And yes, I was very, very bored.
 

offog

LE
Google says the UK produced 14.7 billion litres of milk and 860 thousand tons of oats in 2017/18. It takes 100g of oats to produce a litre of oat milk, so the UK's entire crop of oats would make less than 60% of current dairy milk production.

And yes, I was very, very bored.
Which is why I like these discussions because it causes you to go look up facts that you didn't really know but thought you knew.
 
I've read a lot about that, they'd get a better yield for less irrigation, and less water in the processing growing hemp for fibre, cord and cloth. If the government want to do something about it, they need to start with, stopping conflating hemp with marijuana and tax breaks for the farmers to switch. and the processors to update equipment, as the proccess is not exactly the same and slightly less energy efficient(though you can use the surplus husk fibre, and dust as pellet fuel and the seeds to make methanol). plus it's an added value product and a soil erosion mitigatior, so win all round..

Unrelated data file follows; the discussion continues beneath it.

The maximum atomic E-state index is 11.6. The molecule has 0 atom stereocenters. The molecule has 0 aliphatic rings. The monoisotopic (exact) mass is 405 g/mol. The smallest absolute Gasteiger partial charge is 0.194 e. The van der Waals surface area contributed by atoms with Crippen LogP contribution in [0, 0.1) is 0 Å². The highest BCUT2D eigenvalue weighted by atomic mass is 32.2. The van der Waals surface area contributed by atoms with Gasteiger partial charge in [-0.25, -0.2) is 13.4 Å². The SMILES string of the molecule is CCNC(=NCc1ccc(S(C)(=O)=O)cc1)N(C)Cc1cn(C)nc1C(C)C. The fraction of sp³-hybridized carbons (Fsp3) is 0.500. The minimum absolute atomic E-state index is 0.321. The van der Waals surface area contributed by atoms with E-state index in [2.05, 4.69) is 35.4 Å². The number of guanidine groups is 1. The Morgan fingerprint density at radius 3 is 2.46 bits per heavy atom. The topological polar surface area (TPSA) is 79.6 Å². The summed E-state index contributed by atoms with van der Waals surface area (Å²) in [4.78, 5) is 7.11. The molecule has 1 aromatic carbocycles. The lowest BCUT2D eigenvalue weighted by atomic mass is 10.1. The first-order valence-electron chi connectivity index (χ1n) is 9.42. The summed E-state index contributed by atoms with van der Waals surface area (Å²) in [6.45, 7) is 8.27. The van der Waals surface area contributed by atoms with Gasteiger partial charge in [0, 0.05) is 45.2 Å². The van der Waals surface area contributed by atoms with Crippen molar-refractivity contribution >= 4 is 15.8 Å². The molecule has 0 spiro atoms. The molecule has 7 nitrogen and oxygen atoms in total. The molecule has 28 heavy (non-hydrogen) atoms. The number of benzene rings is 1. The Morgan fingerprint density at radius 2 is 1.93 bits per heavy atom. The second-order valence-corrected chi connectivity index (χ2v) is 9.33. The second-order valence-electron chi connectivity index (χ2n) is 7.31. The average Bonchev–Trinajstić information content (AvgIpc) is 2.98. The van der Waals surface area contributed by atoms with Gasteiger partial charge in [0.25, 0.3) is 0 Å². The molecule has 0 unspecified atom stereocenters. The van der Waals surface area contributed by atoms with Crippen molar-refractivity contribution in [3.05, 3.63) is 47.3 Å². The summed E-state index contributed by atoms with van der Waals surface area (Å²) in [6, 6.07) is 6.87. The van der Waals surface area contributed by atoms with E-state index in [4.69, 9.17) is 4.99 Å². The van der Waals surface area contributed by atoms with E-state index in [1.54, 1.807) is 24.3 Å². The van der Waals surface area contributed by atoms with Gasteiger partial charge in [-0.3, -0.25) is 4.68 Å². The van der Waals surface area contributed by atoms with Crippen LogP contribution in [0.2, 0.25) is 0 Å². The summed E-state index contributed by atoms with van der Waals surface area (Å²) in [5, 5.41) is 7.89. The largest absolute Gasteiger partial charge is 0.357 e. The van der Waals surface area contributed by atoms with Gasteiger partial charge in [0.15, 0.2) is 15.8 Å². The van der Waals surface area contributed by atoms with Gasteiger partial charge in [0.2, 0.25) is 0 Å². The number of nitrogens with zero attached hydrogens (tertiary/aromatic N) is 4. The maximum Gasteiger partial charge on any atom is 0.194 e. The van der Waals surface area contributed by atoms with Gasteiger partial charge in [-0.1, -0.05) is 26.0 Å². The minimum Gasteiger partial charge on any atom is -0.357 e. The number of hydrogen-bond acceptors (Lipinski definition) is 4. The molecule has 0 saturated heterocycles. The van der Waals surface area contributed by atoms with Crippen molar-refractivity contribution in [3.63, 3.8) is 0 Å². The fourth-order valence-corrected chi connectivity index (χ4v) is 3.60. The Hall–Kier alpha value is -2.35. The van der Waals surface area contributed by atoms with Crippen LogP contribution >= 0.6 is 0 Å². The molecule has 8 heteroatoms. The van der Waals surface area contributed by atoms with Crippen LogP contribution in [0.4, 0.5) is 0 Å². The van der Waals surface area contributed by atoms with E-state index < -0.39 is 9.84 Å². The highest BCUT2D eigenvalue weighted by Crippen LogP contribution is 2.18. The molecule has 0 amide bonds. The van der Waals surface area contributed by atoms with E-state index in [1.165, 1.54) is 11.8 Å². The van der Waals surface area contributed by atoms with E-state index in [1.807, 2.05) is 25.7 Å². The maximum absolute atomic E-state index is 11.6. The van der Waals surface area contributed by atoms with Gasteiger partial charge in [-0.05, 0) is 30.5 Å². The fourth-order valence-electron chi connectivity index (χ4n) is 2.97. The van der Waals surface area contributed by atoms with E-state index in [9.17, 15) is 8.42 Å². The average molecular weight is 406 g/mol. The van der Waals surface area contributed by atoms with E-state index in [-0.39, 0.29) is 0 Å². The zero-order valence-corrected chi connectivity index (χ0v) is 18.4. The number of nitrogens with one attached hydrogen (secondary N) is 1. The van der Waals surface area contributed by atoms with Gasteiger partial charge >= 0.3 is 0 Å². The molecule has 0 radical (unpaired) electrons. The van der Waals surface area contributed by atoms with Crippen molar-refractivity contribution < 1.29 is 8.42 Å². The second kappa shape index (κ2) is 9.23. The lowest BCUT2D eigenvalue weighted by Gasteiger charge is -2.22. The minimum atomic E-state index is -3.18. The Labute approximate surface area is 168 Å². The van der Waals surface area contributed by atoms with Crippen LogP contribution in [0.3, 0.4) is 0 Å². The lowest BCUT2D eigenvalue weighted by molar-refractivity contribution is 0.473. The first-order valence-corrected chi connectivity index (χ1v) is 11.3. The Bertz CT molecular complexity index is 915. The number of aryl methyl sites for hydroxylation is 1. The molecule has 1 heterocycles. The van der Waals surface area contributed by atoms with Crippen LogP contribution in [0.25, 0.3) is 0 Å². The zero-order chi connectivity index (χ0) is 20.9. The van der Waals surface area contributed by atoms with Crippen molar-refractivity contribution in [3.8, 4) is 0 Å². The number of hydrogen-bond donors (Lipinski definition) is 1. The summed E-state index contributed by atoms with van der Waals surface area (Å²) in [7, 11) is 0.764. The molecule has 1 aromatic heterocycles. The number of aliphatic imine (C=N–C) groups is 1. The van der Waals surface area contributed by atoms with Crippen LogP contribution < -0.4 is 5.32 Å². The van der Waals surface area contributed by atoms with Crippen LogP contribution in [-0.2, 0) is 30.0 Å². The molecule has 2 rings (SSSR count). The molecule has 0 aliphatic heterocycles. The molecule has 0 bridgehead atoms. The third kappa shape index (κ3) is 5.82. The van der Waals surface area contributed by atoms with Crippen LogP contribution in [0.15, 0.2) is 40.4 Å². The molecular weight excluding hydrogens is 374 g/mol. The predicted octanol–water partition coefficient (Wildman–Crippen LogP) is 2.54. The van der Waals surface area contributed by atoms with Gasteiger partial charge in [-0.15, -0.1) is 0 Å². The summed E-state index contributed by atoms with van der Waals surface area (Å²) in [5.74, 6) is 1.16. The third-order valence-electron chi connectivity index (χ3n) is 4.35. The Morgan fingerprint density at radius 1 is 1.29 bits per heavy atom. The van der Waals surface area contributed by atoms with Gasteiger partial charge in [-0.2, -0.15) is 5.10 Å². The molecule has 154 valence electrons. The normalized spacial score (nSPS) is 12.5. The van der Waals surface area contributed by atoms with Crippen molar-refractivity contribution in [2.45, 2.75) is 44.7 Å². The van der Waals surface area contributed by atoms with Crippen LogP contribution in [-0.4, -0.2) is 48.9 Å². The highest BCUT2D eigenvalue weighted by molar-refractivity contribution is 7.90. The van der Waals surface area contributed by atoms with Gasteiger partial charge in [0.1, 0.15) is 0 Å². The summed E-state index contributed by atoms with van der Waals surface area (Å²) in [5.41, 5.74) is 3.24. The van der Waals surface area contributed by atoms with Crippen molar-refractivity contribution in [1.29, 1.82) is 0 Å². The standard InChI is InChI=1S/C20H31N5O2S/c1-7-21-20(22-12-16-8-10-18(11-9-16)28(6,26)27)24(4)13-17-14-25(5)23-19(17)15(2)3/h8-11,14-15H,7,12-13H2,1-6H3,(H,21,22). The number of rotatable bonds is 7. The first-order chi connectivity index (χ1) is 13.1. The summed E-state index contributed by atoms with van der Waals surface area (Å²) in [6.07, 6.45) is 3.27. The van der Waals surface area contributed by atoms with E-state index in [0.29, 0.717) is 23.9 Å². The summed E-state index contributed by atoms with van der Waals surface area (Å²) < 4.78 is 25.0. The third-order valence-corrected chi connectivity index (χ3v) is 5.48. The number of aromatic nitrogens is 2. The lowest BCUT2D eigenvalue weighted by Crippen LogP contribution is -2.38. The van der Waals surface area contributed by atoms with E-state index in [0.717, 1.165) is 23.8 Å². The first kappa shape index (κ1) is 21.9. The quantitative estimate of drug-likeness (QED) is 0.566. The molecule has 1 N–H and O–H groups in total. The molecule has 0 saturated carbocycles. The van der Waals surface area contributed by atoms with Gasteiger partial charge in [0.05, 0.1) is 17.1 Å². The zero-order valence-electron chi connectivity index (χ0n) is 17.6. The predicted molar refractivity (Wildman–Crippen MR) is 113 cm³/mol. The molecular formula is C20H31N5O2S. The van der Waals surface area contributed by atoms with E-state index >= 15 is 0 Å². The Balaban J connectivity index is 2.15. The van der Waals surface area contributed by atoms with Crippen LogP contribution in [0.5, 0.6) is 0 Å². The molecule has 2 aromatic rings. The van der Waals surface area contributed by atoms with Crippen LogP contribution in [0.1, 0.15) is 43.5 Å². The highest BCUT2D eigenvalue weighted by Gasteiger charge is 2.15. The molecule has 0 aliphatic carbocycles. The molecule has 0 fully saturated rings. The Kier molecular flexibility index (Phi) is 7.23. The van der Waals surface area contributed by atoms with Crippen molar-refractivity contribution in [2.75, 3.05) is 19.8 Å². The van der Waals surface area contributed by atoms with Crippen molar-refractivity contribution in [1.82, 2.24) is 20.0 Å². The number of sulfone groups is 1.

I was discussing that the other day with someone, apparently we to grown hemp in the 1900's since it grew natively quite well, but apparently US cotton manufacturers leaned on the government to stop it for some reason. Either for cheapness reasons threatening their own products or whatever.

We've only just started growing hemp again

 
You misunderstand me,, if we no longer need 80% of ag to go to feeding livestock, there will be more ag land available to produce food for humans at a higher yield to the end users, and less land needed overall.
That's True

But on the other hand that model is dependent on synthetic fertilizers

Probably the best solution* is
1) Reduce Meat intake
2) Stop growing crops to feed livestock**
3) Smaller distributed herds on fallow land - so land gets rest and natural fertilizer